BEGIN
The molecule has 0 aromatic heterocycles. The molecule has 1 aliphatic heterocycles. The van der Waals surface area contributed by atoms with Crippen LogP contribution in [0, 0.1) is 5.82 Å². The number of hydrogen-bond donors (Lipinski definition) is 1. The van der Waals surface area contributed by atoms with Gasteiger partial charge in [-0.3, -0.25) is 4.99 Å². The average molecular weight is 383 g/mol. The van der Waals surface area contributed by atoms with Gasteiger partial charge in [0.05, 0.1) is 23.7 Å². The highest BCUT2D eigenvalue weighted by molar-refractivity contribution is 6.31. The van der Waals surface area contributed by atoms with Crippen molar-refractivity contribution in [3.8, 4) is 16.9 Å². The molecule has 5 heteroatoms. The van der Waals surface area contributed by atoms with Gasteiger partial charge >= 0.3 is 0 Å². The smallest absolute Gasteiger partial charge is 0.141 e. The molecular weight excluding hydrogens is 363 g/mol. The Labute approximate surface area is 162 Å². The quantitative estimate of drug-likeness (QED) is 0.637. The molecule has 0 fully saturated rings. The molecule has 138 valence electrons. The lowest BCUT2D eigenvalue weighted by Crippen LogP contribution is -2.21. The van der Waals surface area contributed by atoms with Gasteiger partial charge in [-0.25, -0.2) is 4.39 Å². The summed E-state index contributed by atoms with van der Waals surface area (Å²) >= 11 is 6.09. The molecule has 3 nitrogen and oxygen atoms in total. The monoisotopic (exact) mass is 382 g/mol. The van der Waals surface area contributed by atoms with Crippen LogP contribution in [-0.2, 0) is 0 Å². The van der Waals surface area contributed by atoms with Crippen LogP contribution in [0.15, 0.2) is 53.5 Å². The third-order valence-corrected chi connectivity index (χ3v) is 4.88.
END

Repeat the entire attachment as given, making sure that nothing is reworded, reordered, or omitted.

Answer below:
The molecule has 0 aromatic heterocycles. The molecule has 1 aliphatic heterocycles. The van der Waals surface area contributed by atoms with Crippen LogP contribution in [0, 0.1) is 5.82 Å². The number of hydrogen-bond donors (Lipinski definition) is 1. The van der Waals surface area contributed by atoms with Gasteiger partial charge in [-0.3, -0.25) is 4.99 Å². The average molecular weight is 383 g/mol. The van der Waals surface area contributed by atoms with Gasteiger partial charge in [0.05, 0.1) is 23.7 Å². The highest BCUT2D eigenvalue weighted by molar-refractivity contribution is 6.31. The van der Waals surface area contributed by atoms with Crippen molar-refractivity contribution in [3.8, 4) is 16.9 Å². The molecule has 5 heteroatoms. The van der Waals surface area contributed by atoms with Gasteiger partial charge >= 0.3 is 0 Å². The smallest absolute Gasteiger partial charge is 0.141 e. The molecular weight excluding hydrogens is 363 g/mol. The Labute approximate surface area is 162 Å². The quantitative estimate of drug-likeness (QED) is 0.637. The molecule has 0 fully saturated rings. The molecule has 138 valence electrons. The lowest BCUT2D eigenvalue weighted by Crippen LogP contribution is -2.21. The van der Waals surface area contributed by atoms with Gasteiger partial charge in [-0.25, -0.2) is 4.39 Å². The summed E-state index contributed by atoms with van der Waals surface area (Å²) >= 11 is 6.09. The molecule has 3 nitrogen and oxygen atoms in total. The monoisotopic (exact) mass is 382 g/mol. The van der Waals surface area contributed by atoms with Crippen LogP contribution in [-0.2, 0) is 0 Å². The van der Waals surface area contributed by atoms with Crippen LogP contribution in [0.15, 0.2) is 53.5 Å². The third-order valence-corrected chi connectivity index (χ3v) is 4.88.